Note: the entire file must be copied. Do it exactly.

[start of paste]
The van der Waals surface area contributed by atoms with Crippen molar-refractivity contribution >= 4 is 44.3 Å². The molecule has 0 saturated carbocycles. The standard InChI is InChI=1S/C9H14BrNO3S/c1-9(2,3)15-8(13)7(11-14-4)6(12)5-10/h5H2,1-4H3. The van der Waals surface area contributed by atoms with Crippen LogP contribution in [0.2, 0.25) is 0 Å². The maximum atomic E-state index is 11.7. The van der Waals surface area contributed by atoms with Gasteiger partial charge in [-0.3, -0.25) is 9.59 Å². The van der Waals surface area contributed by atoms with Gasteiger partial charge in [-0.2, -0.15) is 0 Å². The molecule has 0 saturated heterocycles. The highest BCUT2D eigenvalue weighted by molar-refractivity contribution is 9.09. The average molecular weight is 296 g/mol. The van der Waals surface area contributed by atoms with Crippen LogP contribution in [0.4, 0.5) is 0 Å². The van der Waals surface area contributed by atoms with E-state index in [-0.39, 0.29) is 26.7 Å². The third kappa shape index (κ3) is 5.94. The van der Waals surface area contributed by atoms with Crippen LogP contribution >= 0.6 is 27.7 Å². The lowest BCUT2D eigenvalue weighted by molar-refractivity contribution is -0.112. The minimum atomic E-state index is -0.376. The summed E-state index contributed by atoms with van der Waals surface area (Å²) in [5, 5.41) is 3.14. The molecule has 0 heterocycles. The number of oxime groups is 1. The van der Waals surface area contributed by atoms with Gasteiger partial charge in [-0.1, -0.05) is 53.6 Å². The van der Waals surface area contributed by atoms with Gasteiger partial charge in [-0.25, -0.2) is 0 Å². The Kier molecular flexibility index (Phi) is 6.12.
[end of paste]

The van der Waals surface area contributed by atoms with Crippen molar-refractivity contribution >= 4 is 44.3 Å². The molecule has 0 saturated carbocycles. The standard InChI is InChI=1S/C9H14BrNO3S/c1-9(2,3)15-8(13)7(11-14-4)6(12)5-10/h5H2,1-4H3. The van der Waals surface area contributed by atoms with Crippen LogP contribution in [0.2, 0.25) is 0 Å². The maximum atomic E-state index is 11.7. The van der Waals surface area contributed by atoms with Gasteiger partial charge in [-0.3, -0.25) is 9.59 Å². The van der Waals surface area contributed by atoms with Gasteiger partial charge in [-0.2, -0.15) is 0 Å². The molecule has 0 saturated heterocycles. The highest BCUT2D eigenvalue weighted by molar-refractivity contribution is 9.09. The average molecular weight is 296 g/mol. The van der Waals surface area contributed by atoms with Crippen LogP contribution in [0.4, 0.5) is 0 Å². The van der Waals surface area contributed by atoms with E-state index in [-0.39, 0.29) is 26.7 Å². The third kappa shape index (κ3) is 5.94. The van der Waals surface area contributed by atoms with Crippen LogP contribution >= 0.6 is 27.7 Å². The lowest BCUT2D eigenvalue weighted by molar-refractivity contribution is -0.112. The minimum atomic E-state index is -0.376. The summed E-state index contributed by atoms with van der Waals surface area (Å²) in [5, 5.41) is 3.14. The molecule has 0 heterocycles. The number of oxime groups is 1. The van der Waals surface area contributed by atoms with Gasteiger partial charge in [-0.1, -0.05) is 53.6 Å². The van der Waals surface area contributed by atoms with Gasteiger partial charge in [-0.25, -0.2) is 0 Å². The Kier molecular flexibility index (Phi) is 6.12.